BACKGROUND AND PURPOSE: The genetic contribution to ischemic stroke may include rare- or low-frequency variants of high-penetrance and large-effect sizes. Analyses focusing on early-onset disease, an extreme-phenotype, and on the exome, the protein-coding portion of genes, may increase the likelihood of identifying such rare functional variants. To evaluate this hypothesis, we implemented a 2-stage discovery and replication design, and then addressed whether the identified variants also associated with older-onset disease. METHODS: Discovery was performed in UMD-GEOS Study (University of Maryland-Genetics of Early-Onset Stroke), a biracial population-based study of first-ever ischemic stroke cases 15 to 49 years of age (n=723) and nonstroke controls (n=726). All participants had prior GWAS (Genome Wide Association Study) and underwent Illumina exome-chip genotyping. Logistic-regression was performed to test single-variant associations with all-ischemic stroke and TOAST (Trial of ORG 10172 in Acute Stroke Treatment) subtypes in Whites and Blacks. Population level results were combined using meta-analysis. Gene-based aggregation testing and meta-analysis were performed using seqMeta. Covariates included age and gender, and principal-components for population structure. Pathway analyses were performed across all nominally associated genes for each stroke outcome. Replication was attempted through lookups in a previously reported meta-analysis of early-onset stroke and a large-scale stroke genetics study consisting of primarily older-onset cases. RESULTS: Gene burden tests identified a significant association with NAT10 in small-vessel stroke (P=3.79×10-6). Pathway analysis of the top 517 genes (P<0.05) from the gene-based analysis of small-vessel stroke identified several signaling and metabolism-related pathways related to neurotransmitter, neurodevelopmental notch-signaling, and lipid/glucose metabolism. While no individual SNPs reached chip-wide significance (P<2.05×10-7), several were near, including an intronic variant in LEXM (rs7549251; P=4.08×10-7) and an exonic variant in TRAPPC11 (rs67383011; P=5.19×10-6). CONCLUSIONS: Exome-based analysis in the setting of early-onset stroke is a promising strategy for identifying novel genetic risk variants, loci, and pathways.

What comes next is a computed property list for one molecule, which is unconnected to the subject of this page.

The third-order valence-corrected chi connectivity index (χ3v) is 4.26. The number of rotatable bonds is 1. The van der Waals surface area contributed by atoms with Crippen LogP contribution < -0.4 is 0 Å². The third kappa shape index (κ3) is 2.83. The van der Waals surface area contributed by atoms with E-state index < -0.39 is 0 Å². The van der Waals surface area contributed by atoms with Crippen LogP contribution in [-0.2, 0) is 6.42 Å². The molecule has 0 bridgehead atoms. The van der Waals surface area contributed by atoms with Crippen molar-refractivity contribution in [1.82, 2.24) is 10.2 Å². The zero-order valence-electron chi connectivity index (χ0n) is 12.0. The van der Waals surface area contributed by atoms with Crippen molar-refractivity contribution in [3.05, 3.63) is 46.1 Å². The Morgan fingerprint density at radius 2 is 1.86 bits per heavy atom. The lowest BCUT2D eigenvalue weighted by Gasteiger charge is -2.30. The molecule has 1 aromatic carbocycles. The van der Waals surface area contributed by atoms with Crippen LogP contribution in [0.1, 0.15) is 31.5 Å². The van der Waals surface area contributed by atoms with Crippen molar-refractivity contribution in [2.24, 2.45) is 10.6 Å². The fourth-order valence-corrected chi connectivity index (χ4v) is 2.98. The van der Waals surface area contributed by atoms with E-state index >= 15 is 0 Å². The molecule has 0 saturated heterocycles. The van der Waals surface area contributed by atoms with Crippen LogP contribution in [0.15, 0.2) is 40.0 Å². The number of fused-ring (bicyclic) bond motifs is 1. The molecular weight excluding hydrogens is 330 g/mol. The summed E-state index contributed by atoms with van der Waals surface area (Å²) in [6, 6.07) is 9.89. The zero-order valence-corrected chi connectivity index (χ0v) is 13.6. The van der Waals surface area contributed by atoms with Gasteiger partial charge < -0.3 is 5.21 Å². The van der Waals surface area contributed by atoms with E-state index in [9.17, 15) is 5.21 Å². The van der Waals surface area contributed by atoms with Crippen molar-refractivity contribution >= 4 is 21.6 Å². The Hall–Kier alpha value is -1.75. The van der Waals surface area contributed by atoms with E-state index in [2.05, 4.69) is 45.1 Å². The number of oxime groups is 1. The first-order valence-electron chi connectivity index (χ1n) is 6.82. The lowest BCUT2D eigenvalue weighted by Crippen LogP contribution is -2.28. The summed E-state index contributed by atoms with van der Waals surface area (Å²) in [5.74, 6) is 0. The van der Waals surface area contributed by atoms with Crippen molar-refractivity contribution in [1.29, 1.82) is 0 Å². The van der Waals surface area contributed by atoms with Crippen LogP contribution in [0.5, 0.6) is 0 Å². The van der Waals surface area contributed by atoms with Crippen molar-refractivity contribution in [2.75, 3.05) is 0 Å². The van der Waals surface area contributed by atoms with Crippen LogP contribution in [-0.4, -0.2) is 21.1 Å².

Assuntos
AVC Isquêmico/genética , Adolescente , Adulto , Afro-Americanos , Idade de Início , Grupo com Ancestrais do Continente Europeu , Exoma/genética , Feminino , Redes Reguladoras de Genes , Estudo de Associação Genômica Ampla , Humanos , Masculino , Pessoa de Meia-Idade , Adulto Jovem
19.
Artigo em Inglês | MEDLINE | ID: mdl-32843497

RESUMO